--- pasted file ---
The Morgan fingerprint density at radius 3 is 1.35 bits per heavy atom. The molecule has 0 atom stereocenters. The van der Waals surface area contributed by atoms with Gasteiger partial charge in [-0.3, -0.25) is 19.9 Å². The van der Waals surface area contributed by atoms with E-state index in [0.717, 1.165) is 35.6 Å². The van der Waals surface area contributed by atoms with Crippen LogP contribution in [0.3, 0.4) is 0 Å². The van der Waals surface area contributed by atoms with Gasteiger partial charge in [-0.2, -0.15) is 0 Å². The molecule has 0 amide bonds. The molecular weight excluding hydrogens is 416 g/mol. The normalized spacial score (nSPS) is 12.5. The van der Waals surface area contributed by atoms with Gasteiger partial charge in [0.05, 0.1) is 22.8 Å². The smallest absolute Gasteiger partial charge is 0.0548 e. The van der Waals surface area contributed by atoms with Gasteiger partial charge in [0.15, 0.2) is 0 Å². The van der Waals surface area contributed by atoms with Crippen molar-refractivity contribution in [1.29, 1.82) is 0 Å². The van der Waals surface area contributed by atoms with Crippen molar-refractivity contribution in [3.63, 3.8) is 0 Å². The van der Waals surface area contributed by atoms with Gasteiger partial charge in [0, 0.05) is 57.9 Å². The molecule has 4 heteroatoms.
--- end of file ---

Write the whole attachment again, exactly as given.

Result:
The Morgan fingerprint density at radius 3 is 1.35 bits per heavy atom. The molecule has 0 atom stereocenters. The van der Waals surface area contributed by atoms with Gasteiger partial charge in [-0.3, -0.25) is 19.9 Å². The van der Waals surface area contributed by atoms with E-state index in [0.717, 1.165) is 35.6 Å². The van der Waals surface area contributed by atoms with Crippen LogP contribution in [0.3, 0.4) is 0 Å². The van der Waals surface area contributed by atoms with Gasteiger partial charge in [-0.2, -0.15) is 0 Å². The molecule has 0 amide bonds. The molecular weight excluding hydrogens is 416 g/mol. The normalized spacial score (nSPS) is 12.5. The van der Waals surface area contributed by atoms with Gasteiger partial charge in [0.05, 0.1) is 22.8 Å². The smallest absolute Gasteiger partial charge is 0.0548 e. The van der Waals surface area contributed by atoms with Gasteiger partial charge in [0.15, 0.2) is 0 Å². The van der Waals surface area contributed by atoms with Crippen molar-refractivity contribution in [1.29, 1.82) is 0 Å². The van der Waals surface area contributed by atoms with Crippen molar-refractivity contribution in [3.63, 3.8) is 0 Å². The van der Waals surface area contributed by atoms with Gasteiger partial charge in [0, 0.05) is 57.9 Å². The molecule has 4 heteroatoms.